5 Course Management Tools is a collection of online sharing spaces/course management tools, specifically aimed at use in educational establishments, collated and described by David Andrade.
Sophia is an online space with the combined tools in one place for teachers to create tutorials, with videos and presentations, and quizzes to help learners to engage with learning. This post, using Sophia, by Aaron Mullally provides an example of the tool in action, but is also a flip class tutorial to show educators “how flipping the classroom will create a paradigm shift in teaching practices.”
EduCanon – is a free online tool which lets you take a video stored online within YouTube and then to add interactive questions at any point within the video. Feedback can be provided for learners on their chosen response choices.
Video Screen capture tools
Teachers Use Technology to Flip their Classroom is a post on the TechSmith blog which provides step-by-step handouts for teachers considering trying out the flipped classroom – stressing that it does not need to be a wholesale shift but can be tried out. This post provides helpful advice and guides to resources which will support teachers.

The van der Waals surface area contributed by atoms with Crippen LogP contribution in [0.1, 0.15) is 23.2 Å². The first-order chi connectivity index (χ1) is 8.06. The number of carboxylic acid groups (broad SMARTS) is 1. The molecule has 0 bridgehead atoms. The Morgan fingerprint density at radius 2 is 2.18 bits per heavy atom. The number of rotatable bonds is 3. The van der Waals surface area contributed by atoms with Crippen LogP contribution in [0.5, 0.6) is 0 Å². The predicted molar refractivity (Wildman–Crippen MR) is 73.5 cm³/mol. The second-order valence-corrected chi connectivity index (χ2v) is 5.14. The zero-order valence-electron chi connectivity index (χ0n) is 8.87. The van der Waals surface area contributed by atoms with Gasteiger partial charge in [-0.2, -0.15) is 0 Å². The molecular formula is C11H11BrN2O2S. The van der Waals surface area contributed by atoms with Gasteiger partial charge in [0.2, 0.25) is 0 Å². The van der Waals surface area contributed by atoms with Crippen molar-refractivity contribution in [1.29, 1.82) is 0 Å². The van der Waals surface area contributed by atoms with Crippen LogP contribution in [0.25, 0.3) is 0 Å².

For links to a host of Screencasting tools collected by Jerry Blumengarten on his Cybraryman site click here. Screencasting tools capture as a video whatever the computer user does on their device – the user highlights what they want to demonstrate and hits play, records what they want, stops, then shares the created video.
For teachers who want to create their own videos then click here for a post about resources for using Flip Cameras (or similar devices). Click here fore resources on using Windows Live Movie Maker to create videos. For teachers who wish to use animation tools to have engaging video content without needing to themselves appear on screen click here for a variety of video animation tools.
6 Tips for creating better videos for use in Flipped Classrooms – by Hans Mundahl. Makes several suggestions for teachers creating vidoes so as to make them more effective.
13 Tips for Engaging Flipped Classroom Videos – a very helpful post by educator Troy Cockrum which explains and describes how to make more engaging videos for your learners to ensure they have a better chance of success in supporting learning and teaching with your pupils.